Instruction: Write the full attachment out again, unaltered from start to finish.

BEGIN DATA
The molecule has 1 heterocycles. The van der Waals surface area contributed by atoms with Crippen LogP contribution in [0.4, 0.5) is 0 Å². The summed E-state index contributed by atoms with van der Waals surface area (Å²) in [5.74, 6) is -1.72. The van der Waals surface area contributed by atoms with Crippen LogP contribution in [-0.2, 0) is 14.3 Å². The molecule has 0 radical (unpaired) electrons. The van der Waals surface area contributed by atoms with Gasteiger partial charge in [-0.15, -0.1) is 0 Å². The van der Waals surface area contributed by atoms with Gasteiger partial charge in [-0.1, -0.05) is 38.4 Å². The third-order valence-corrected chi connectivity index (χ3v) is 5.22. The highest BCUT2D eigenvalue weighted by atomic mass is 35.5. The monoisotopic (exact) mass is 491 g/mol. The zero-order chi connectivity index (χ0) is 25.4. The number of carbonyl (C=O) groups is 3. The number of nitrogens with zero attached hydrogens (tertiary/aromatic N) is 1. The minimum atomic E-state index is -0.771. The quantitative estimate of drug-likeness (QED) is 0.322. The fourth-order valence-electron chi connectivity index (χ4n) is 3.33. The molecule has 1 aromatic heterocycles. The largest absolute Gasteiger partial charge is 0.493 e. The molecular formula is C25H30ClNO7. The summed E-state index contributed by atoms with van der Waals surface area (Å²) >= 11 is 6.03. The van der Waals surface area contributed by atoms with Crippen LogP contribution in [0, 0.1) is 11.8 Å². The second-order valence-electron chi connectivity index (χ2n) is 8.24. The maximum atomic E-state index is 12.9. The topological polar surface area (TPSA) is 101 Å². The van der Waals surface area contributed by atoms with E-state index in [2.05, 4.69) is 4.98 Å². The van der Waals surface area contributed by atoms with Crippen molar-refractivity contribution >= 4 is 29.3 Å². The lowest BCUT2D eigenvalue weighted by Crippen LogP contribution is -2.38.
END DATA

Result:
The molecule has 1 heterocycles. The van der Waals surface area contributed by atoms with Crippen LogP contribution in [0.4, 0.5) is 0 Å². The summed E-state index contributed by atoms with van der Waals surface area (Å²) in [5.74, 6) is -1.72. The van der Waals surface area contributed by atoms with Crippen LogP contribution in [-0.2, 0) is 14.3 Å². The molecule has 0 radical (unpaired) electrons. The van der Waals surface area contributed by atoms with Gasteiger partial charge in [-0.15, -0.1) is 0 Å². The van der Waals surface area contributed by atoms with Gasteiger partial charge in [-0.1, -0.05) is 38.4 Å². The third-order valence-corrected chi connectivity index (χ3v) is 5.22. The highest BCUT2D eigenvalue weighted by atomic mass is 35.5. The monoisotopic (exact) mass is 491 g/mol. The zero-order chi connectivity index (χ0) is 25.4. The number of carbonyl (C=O) groups is 3. The number of nitrogens with zero attached hydrogens (tertiary/aromatic N) is 1. The minimum atomic E-state index is -0.771. The quantitative estimate of drug-likeness (QED) is 0.322. The fourth-order valence-electron chi connectivity index (χ4n) is 3.33. The molecule has 1 aromatic heterocycles. The largest absolute Gasteiger partial charge is 0.493 e. The molecular formula is C25H30ClNO7. The summed E-state index contributed by atoms with van der Waals surface area (Å²) >= 11 is 6.03. The van der Waals surface area contributed by atoms with Crippen LogP contribution in [0, 0.1) is 11.8 Å². The second-order valence-electron chi connectivity index (χ2n) is 8.24. The maximum atomic E-state index is 12.9. The topological polar surface area (TPSA) is 101 Å². The van der Waals surface area contributed by atoms with E-state index in [2.05, 4.69) is 4.98 Å². The van der Waals surface area contributed by atoms with Crippen molar-refractivity contribution >= 4 is 29.3 Å². The lowest BCUT2D eigenvalue weighted by Crippen LogP contribution is -2.38.